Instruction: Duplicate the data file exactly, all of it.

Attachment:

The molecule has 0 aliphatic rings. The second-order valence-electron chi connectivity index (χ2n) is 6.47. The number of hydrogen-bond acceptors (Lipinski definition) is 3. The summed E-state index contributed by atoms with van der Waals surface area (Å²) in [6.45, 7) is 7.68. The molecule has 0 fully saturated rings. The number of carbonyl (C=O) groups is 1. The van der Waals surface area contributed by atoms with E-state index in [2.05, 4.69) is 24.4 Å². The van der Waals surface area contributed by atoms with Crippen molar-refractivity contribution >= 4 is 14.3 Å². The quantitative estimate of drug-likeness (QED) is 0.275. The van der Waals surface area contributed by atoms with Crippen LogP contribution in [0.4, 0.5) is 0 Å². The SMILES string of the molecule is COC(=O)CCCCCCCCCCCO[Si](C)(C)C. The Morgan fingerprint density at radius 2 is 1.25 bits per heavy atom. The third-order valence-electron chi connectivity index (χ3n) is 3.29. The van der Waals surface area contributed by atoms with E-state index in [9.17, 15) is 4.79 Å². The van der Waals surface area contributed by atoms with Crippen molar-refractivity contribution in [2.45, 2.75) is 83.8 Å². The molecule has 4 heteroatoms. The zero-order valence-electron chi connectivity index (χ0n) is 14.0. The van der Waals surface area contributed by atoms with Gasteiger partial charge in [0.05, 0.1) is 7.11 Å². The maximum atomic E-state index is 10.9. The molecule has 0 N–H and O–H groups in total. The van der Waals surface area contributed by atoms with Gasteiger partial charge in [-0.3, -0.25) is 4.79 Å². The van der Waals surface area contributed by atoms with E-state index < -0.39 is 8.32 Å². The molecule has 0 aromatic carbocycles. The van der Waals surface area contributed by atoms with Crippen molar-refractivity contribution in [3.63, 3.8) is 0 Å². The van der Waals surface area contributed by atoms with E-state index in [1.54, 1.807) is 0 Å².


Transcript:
The molecule has 0 aliphatic rings. The second-order valence-electron chi connectivity index (χ2n) is 6.47. The number of hydrogen-bond acceptors (Lipinski definition) is 3. The summed E-state index contributed by atoms with van der Waals surface area (Å²) in [6.45, 7) is 7.68. The molecule has 0 fully saturated rings. The number of carbonyl (C=O) groups is 1. The van der Waals surface area contributed by atoms with E-state index in [2.05, 4.69) is 24.4 Å². The van der Waals surface area contributed by atoms with Crippen molar-refractivity contribution >= 4 is 14.3 Å². The quantitative estimate of drug-likeness (QED) is 0.275. The van der Waals surface area contributed by atoms with Crippen LogP contribution in [0.4, 0.5) is 0 Å². The SMILES string of the molecule is COC(=O)CCCCCCCCCCCO[Si](C)(C)C. The Morgan fingerprint density at radius 2 is 1.25 bits per heavy atom. The third-order valence-electron chi connectivity index (χ3n) is 3.29. The van der Waals surface area contributed by atoms with E-state index in [9.17, 15) is 4.79 Å². The van der Waals surface area contributed by atoms with Crippen molar-refractivity contribution in [2.45, 2.75) is 83.8 Å². The molecule has 4 heteroatoms. The zero-order valence-electron chi connectivity index (χ0n) is 14.0. The van der Waals surface area contributed by atoms with Gasteiger partial charge in [0.05, 0.1) is 7.11 Å². The maximum atomic E-state index is 10.9. The molecule has 0 N–H and O–H groups in total. The van der Waals surface area contributed by atoms with Gasteiger partial charge in [-0.3, -0.25) is 4.79 Å². The van der Waals surface area contributed by atoms with E-state index < -0.39 is 8.32 Å². The molecule has 0 aromatic carbocycles. The van der Waals surface area contributed by atoms with Crippen molar-refractivity contribution in [3.63, 3.8) is 0 Å². The van der Waals surface area contributed by atoms with E-state index in [1.54, 1.807) is 0 Å².